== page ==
Vân Uoc is a year 11 first generation Australian girl of Vietnamese parents. As a scholarship recipient, her presence at Crowthorne Grammar, an exclusive school in Melbourne, comes with pressure. Pressure to succeed. Her parents, have high expectations also. The expectation that she will rise to the top, train as a doctor, and become everything that they are not. It is a shame then, that Vân Uoc wants to be an artist, a secret that she dreads having to share with them knowing it will destroy them. Until that time Vân Uoc is the obedient daughter, studious and hard-working, she keeps her head down and gets on with the job at hand. However, after a chance experience in a writing workshop, a wish falls in her lap and in the moment she casts aside her lack of belief in all things magical, and wishes that the object of her secret desire, Billy Gardiner (jock, part-time comedian and heart throb) will fall in love with her. It’s a safe bet, she assumes, since he doesn’t even know she exists. Until, like magic, he starts to pay attention.
I read Wood’s novel Wildlife last year. I’ll admit that I found it a satisfactory read, albeit annoying. I’m not generally a fan of the whole poor rich kid scenario. It doesn’t speak to me. To be fair it’s probably my working class roots, and my own negative experience as the disadvantaged kid at the snooty school, clouding my judgement. Anyway, Cloudwish, is a spin off from this book. It is set in the same school with the same cast of characters. It is probably just as well then, that I didn’t know this before I read it, because I probably would have given it a miss. This would have been a huge shame because I loved this book for the very reason why I didn’t like Wildlife. You see Vân Uoc gives voice to the kid in school who, for economic reasons doesn’t fit in socially. Vân Uoc became my hero and not just because she got to the heart of what it is really like being the poor kid on school casual days.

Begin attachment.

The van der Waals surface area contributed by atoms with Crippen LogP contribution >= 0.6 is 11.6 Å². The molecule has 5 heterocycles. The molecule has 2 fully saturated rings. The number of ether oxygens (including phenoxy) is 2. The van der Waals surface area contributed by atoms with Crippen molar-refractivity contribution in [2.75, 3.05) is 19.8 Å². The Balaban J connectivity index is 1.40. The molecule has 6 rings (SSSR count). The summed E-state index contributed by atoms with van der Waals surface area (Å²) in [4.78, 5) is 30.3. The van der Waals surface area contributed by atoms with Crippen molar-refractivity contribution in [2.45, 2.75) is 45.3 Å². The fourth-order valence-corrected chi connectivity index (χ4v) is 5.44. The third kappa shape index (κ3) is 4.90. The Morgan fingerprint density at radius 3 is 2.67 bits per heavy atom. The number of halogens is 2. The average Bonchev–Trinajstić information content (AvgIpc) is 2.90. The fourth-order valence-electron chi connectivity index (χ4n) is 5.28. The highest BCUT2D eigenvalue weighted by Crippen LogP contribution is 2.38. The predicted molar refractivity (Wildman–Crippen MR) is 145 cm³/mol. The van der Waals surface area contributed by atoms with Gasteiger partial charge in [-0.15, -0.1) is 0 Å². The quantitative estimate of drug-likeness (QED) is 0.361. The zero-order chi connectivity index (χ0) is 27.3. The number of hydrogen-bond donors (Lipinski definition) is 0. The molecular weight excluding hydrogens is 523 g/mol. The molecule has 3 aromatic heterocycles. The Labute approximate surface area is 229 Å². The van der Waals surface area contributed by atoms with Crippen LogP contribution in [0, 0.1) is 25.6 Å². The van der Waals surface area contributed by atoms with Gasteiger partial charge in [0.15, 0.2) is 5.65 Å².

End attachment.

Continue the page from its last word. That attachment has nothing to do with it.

There is so much to love about this book. Wood’s exploration of the migrant, in particular, refugee experience was illuminating. I appreciated the lengths she went to in breaking open the experience of being an ethnic minority, specifically Asian, in a culture where most norm references are distinctly white. The only thing I found a little disconcerting was that Wood chose for her protagonist to be Vietnamese. I understand that Vân Uoc qualifies her experiences by explaining that her parents were “old” when they had her, but I couldn’t help feeling that this story arrived 20-30 years too late. Surely this experience could have been more accurately recalled from the perspective of a Sudanese or Syrian girl?
This aside, I loved this story. I loved the way Wood meshed the impossible (the wish) with the real. It gave this story a quirky, unexpected feel, that kept surprising me to the very end. Cloudwish is an inspiring and enjoyable read with impressive originality. I recommend it strongly for students from the upper middle years onwards.
Cloudwish is released 1st September 2015.